Sutherland is a haven for hill walkers, below are just a selection of the well-known mountains, all of which are within relatively close proximity to Glenbain and Loanan.
Quinag is an 808 metres (2,651 feet) high mountain range nearby with three summits attaining Corbett status with an undulating series of peaks along its Y-shaped crest. The ascent of all three is regarded as one of the finest hill walks in Scotland, with fine peaks, dramatic ridges and stunning views. The name Quinag is an anglicisation of the Gaelic name Cuinneag, a milk pail, reflecting its distinctive shape.
Canisp is situated in the parish of Assynt, 15 miles north of Ullapool. When viewed from the west, it is a fine cone-shaped Corbett, whilst from the north it appears a steep wall. The shortest ascent is by its eastern slopes which are much more open lower down and afford superb views of the Assynt peaks close by. Reaching a height of 847 metres (2779 feet), it qualifies as a Corbett and Marilyn hill. The mountain’s name translates from the Old Norse language as “White Mountain”.
Suilven, with its remarkable outline comprising of a steep-sided ridge over 1.25 miles in length enjoys iconic status as one of Scotland’s best-known and most easily recognised mountains. Located in the west of Sutherland, it rises to a height of 731 metres (2,398 feet) from the wilderness landscape of Inverpolly National Nature Reserve.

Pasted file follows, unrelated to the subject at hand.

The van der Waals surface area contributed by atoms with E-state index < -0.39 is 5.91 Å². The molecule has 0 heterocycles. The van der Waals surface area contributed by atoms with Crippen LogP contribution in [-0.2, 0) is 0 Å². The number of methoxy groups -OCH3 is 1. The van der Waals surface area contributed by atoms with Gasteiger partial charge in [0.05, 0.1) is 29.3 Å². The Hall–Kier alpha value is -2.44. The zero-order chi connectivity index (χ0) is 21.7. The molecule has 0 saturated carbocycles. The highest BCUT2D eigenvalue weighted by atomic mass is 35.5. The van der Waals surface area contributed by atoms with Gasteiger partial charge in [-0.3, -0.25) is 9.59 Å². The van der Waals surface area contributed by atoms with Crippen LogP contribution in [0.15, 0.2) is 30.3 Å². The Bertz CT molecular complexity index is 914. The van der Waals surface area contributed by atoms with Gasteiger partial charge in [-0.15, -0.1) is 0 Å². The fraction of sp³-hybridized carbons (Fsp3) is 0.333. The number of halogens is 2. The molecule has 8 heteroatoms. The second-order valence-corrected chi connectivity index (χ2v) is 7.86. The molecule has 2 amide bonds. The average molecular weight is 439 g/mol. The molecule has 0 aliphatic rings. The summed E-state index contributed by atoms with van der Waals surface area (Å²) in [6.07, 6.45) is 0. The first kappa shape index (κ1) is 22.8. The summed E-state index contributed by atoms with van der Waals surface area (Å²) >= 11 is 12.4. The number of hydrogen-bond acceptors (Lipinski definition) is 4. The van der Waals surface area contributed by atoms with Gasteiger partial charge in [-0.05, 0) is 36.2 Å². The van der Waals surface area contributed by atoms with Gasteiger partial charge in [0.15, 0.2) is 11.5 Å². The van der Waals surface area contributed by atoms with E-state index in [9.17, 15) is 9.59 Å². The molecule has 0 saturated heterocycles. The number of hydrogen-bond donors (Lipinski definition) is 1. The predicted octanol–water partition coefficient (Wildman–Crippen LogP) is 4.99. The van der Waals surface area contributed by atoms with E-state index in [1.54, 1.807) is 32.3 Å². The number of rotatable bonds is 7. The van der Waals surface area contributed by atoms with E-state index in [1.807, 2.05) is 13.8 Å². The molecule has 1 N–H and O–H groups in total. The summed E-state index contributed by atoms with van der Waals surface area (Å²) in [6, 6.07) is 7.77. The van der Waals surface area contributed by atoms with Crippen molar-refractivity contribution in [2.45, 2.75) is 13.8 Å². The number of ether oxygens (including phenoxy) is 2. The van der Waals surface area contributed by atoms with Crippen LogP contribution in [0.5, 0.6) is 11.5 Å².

Conival is in the view from Inchnadamph reaching a height of 987 metres (3,238 feet) and is classified as a Munro. It is connected to the adjoining and better known Munro of Ben More Assynt which lies less than one mile to the east by a high, rough quartzite ridge. With its rich diversity of attractions on its slopes, it is popular not just with walkers but also with geologists, biologists and speleologists.
Ben More Assynt
The name Ben More Assynt translates as “big mountain of Assynt”. Located 19 miles northeast of Ullapool it is the highest point in Sutherland boasting a height of 998 metres (3,274 feet). Lying in the east of Assynt, Ben More Assynt is set apart from the area’s better known and more dramatic (but lower) mountains such as Suilven. It is hidden from the traveller on the A837 road by the adjacent Munro of Conival, and the best views of it are obtained from nearby summits. The higher slopes of the mountain are capped by light-coloured quartzite boulders, giving it a distinctive appearance.
The Highlands has so much to offer in terms of beautiful scenery and sights to see. Below are just a few places you may wish to visit during your stay at Glenbain or Loanan.
Handa Island or simply Handa is an island off the west coast of Sutherland. The island is of national importance for its birdlife and maritime vegetation. It is a Scottish Wildlife Trust nature reserve, a Site of Special Scientific Interest (SSSI) and a Special Protection Area (SPA). A small ferry sails to Handa from Tarbet on the mainland and boat trips operate to it from Fanagmore. The island receives five thousand visitors per annum.